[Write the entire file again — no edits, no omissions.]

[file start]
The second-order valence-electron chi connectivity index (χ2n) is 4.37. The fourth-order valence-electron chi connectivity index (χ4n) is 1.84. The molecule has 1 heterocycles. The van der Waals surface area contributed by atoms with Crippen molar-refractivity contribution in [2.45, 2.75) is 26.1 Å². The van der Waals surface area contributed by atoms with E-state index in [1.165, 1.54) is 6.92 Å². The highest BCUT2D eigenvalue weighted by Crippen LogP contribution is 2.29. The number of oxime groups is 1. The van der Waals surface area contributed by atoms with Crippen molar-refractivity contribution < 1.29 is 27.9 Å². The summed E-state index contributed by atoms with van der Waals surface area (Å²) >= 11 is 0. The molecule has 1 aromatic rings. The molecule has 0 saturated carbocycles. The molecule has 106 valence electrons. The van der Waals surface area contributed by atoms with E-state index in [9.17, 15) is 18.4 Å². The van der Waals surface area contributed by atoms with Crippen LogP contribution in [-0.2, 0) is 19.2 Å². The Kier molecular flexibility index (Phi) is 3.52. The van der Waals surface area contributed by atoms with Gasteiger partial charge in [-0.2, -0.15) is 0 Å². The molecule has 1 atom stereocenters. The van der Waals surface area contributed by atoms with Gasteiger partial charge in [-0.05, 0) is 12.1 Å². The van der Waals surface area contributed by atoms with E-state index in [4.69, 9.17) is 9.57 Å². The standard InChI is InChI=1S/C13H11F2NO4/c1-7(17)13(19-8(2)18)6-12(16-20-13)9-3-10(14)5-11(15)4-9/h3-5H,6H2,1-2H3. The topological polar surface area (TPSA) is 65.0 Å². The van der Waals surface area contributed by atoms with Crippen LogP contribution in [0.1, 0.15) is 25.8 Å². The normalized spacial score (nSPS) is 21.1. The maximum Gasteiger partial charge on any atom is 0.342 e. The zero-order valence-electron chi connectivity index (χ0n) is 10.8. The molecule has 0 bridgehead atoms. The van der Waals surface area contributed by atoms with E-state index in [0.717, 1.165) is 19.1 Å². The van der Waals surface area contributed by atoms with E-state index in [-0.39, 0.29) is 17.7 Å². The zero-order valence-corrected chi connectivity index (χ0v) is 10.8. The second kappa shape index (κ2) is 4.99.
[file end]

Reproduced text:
The second-order valence-electron chi connectivity index (χ2n) is 4.37. The fourth-order valence-electron chi connectivity index (χ4n) is 1.84. The molecule has 1 heterocycles. The van der Waals surface area contributed by atoms with Crippen molar-refractivity contribution in [2.45, 2.75) is 26.1 Å². The van der Waals surface area contributed by atoms with E-state index in [1.165, 1.54) is 6.92 Å². The highest BCUT2D eigenvalue weighted by Crippen LogP contribution is 2.29. The number of oxime groups is 1. The van der Waals surface area contributed by atoms with Crippen molar-refractivity contribution < 1.29 is 27.9 Å². The summed E-state index contributed by atoms with van der Waals surface area (Å²) >= 11 is 0. The molecule has 1 aromatic rings. The molecule has 0 saturated carbocycles. The molecule has 106 valence electrons. The van der Waals surface area contributed by atoms with E-state index in [9.17, 15) is 18.4 Å². The van der Waals surface area contributed by atoms with Crippen LogP contribution in [-0.2, 0) is 19.2 Å². The Kier molecular flexibility index (Phi) is 3.52. The van der Waals surface area contributed by atoms with Gasteiger partial charge in [-0.2, -0.15) is 0 Å². The molecule has 1 atom stereocenters. The van der Waals surface area contributed by atoms with Gasteiger partial charge in [-0.05, 0) is 12.1 Å². The van der Waals surface area contributed by atoms with E-state index in [4.69, 9.17) is 9.57 Å². The standard InChI is InChI=1S/C13H11F2NO4/c1-7(17)13(19-8(2)18)6-12(16-20-13)9-3-10(14)5-11(15)4-9/h3-5H,6H2,1-2H3. The topological polar surface area (TPSA) is 65.0 Å². The van der Waals surface area contributed by atoms with Crippen LogP contribution in [0.1, 0.15) is 25.8 Å². The normalized spacial score (nSPS) is 21.1. The maximum Gasteiger partial charge on any atom is 0.342 e. The zero-order valence-electron chi connectivity index (χ0n) is 10.8. The molecule has 0 bridgehead atoms. The van der Waals surface area contributed by atoms with E-state index in [0.717, 1.165) is 19.1 Å². The van der Waals surface area contributed by atoms with E-state index in [-0.39, 0.29) is 17.7 Å². The zero-order valence-corrected chi connectivity index (χ0v) is 10.8. The second kappa shape index (κ2) is 4.99.